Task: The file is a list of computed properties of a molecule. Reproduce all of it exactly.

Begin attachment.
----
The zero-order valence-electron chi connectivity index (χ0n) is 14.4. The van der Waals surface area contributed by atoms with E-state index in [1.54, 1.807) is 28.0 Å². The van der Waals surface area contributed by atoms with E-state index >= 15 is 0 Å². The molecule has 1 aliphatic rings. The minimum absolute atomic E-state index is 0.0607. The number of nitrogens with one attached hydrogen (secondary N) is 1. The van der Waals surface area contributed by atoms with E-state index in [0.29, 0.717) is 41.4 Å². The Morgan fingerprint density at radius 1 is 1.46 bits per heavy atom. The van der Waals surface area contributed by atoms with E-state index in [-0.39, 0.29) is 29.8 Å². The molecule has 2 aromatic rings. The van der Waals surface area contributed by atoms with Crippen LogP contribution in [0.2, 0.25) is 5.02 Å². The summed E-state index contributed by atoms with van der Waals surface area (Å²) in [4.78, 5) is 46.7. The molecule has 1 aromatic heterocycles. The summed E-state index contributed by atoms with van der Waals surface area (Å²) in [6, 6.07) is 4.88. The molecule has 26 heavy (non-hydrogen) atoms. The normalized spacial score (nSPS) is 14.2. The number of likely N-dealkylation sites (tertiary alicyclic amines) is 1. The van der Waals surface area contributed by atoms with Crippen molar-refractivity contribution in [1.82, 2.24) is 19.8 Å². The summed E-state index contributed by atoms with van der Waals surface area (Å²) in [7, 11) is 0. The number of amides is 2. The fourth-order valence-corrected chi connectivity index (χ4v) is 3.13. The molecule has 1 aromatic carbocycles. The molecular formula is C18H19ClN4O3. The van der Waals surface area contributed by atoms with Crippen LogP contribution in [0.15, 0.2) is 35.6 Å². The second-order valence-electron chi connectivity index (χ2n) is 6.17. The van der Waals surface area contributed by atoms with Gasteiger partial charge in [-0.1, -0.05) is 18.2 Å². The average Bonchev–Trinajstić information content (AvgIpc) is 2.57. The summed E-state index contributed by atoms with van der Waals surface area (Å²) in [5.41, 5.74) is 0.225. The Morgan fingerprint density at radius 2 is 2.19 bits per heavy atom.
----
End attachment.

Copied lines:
The zero-order valence-electron chi connectivity index (χ0n) is 14.4. The van der Waals surface area contributed by atoms with E-state index in [1.54, 1.807) is 28.0 Å². The van der Waals surface area contributed by atoms with E-state index >= 15 is 0 Å². The molecule has 1 aliphatic rings. The minimum absolute atomic E-state index is 0.0607. The number of nitrogens with one attached hydrogen (secondary N) is 1. The van der Waals surface area contributed by atoms with E-state index in [0.29, 0.717) is 41.4 Å². The Morgan fingerprint density at radius 1 is 1.46 bits per heavy atom. The van der Waals surface area contributed by atoms with E-state index in [-0.39, 0.29) is 29.8 Å². The molecule has 2 aromatic rings. The van der Waals surface area contributed by atoms with Crippen LogP contribution in [0.2, 0.25) is 5.02 Å². The summed E-state index contributed by atoms with van der Waals surface area (Å²) in [4.78, 5) is 46.7. The molecule has 1 aromatic heterocycles. The summed E-state index contributed by atoms with van der Waals surface area (Å²) in [6, 6.07) is 4.88. The molecule has 26 heavy (non-hydrogen) atoms. The normalized spacial score (nSPS) is 14.2. The number of likely N-dealkylation sites (tertiary alicyclic amines) is 1. The van der Waals surface area contributed by atoms with Crippen molar-refractivity contribution in [1.82, 2.24) is 19.8 Å². The summed E-state index contributed by atoms with van der Waals surface area (Å²) in [7, 11) is 0. The number of amides is 2. The fourth-order valence-corrected chi connectivity index (χ4v) is 3.13. The molecule has 1 aromatic carbocycles. The molecular formula is C18H19ClN4O3. The van der Waals surface area contributed by atoms with Crippen LogP contribution in [0.15, 0.2) is 35.6 Å². The second-order valence-electron chi connectivity index (χ2n) is 6.17. The van der Waals surface area contributed by atoms with Gasteiger partial charge in [-0.1, -0.05) is 18.2 Å². The average Bonchev–Trinajstić information content (AvgIpc) is 2.57. The summed E-state index contributed by atoms with van der Waals surface area (Å²) in [5.41, 5.74) is 0.225. The Morgan fingerprint density at radius 2 is 2.19 bits per heavy atom.